• $524 million for family, social supports and housing
    • $449 million for agriculture, natural resources and industry
    • $406 million for public safety and emergency Services
    • $211 million for sports, arts, recreation and culture

    For more details, see:


Note: Ministry expense, unless otherwise stated, includes as applicable, operating expense, capital grants, amortization, inventory consumption and loss on disposal of capital assets. Some ministries also have funds under Climate Leadership Plan, disaster assistance, debt servicing costs and pension provisions, which are not counted here.


Returning to balance

When the price of oil collapsed, the recession hit Alberta hard.

Alberta’s recovering economy and growing population will increase government revenues, but they are not expected to surpass 2013-14 levels until next year.

To balance the budget by 2023-24, we will invest tax dollars where they’re needed most, eliminate waste, control spending and find efficiencies.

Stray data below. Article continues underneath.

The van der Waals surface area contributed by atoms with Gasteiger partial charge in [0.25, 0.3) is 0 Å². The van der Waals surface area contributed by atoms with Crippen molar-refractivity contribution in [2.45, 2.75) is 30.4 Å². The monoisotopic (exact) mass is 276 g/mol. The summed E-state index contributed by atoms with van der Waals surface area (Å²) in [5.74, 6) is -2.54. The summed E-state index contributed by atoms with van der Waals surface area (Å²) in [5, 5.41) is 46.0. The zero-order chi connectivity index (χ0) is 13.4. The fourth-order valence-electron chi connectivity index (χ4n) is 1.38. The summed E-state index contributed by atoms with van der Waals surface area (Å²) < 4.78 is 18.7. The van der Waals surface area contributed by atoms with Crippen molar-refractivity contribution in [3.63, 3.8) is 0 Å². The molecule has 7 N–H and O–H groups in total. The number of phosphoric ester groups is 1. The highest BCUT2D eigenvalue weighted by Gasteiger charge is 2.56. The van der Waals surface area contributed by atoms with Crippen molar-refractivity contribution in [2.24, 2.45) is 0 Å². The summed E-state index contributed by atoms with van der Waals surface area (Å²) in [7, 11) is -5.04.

Path to balance

  • Manage public sector compensation, which is over half of government’s annual operating expense, by:
    • reaching practical agreements with labour unions
    • continuing with a salary freeze on non-union employees in the public sector
    • cutting the salaries and eliminating perks and bonuses for some of the highest-paid executives of Alberta’s agencies, boards and commissions
    • keeping the size of the Alberta Public Service flat
  • Keep health spending growth below population growth and inflation. Health spending is more than 40% of government’s annual operating expense.
  • Develop a new fiscal relationship with municipalities where grants under the Municipal Sustainability Initiative (MSI) are adjusted while the province returns to balance and a new infrastructure grant program to replace the MSI is developed, with a funding formula based on revenue sharing.
  • Return capital spending to normal levels as the economic recovery strengthens.
  • Dissolve or amalgamate government agencies, boards and commissions.